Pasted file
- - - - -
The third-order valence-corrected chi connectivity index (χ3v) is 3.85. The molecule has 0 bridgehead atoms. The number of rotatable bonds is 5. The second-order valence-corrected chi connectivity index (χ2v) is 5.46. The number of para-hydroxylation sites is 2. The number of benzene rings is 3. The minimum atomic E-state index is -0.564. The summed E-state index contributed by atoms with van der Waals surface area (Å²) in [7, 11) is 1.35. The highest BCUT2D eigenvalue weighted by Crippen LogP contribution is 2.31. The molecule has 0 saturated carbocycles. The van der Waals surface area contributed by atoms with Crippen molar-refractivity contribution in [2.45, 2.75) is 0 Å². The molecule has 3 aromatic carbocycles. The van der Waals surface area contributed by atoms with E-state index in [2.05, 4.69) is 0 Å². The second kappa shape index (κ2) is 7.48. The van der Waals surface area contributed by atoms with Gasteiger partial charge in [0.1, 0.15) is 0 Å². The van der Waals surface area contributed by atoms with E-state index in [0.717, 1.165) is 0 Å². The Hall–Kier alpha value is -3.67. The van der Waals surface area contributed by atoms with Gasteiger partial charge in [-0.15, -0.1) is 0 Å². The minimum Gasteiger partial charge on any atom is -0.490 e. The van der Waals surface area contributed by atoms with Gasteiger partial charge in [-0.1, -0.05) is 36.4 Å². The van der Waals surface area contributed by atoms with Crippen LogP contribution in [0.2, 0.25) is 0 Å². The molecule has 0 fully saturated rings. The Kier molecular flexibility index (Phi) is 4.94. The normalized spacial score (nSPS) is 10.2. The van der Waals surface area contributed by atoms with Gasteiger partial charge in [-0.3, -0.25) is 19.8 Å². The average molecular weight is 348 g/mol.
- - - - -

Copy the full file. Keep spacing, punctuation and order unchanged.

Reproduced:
The third-order valence-corrected chi connectivity index (χ3v) is 3.85. The molecule has 0 bridgehead atoms. The number of rotatable bonds is 5. The second-order valence-corrected chi connectivity index (χ2v) is 5.46. The number of para-hydroxylation sites is 2. The number of benzene rings is 3. The minimum atomic E-state index is -0.564. The summed E-state index contributed by atoms with van der Waals surface area (Å²) in [7, 11) is 1.35. The highest BCUT2D eigenvalue weighted by Crippen LogP contribution is 2.31. The molecule has 0 saturated carbocycles. The van der Waals surface area contributed by atoms with Crippen molar-refractivity contribution in [2.45, 2.75) is 0 Å². The molecule has 3 aromatic carbocycles. The van der Waals surface area contributed by atoms with E-state index in [2.05, 4.69) is 0 Å². The second kappa shape index (κ2) is 7.48. The van der Waals surface area contributed by atoms with Gasteiger partial charge in [0.1, 0.15) is 0 Å². The van der Waals surface area contributed by atoms with E-state index in [0.717, 1.165) is 0 Å². The Hall–Kier alpha value is -3.67. The van der Waals surface area contributed by atoms with Gasteiger partial charge in [-0.15, -0.1) is 0 Å². The minimum Gasteiger partial charge on any atom is -0.490 e. The van der Waals surface area contributed by atoms with Gasteiger partial charge in [-0.1, -0.05) is 36.4 Å². The van der Waals surface area contributed by atoms with Crippen LogP contribution in [0.2, 0.25) is 0 Å². The molecule has 0 fully saturated rings. The Kier molecular flexibility index (Phi) is 4.94. The normalized spacial score (nSPS) is 10.2. The van der Waals surface area contributed by atoms with Gasteiger partial charge in [-0.3, -0.25) is 19.8 Å². The average molecular weight is 348 g/mol.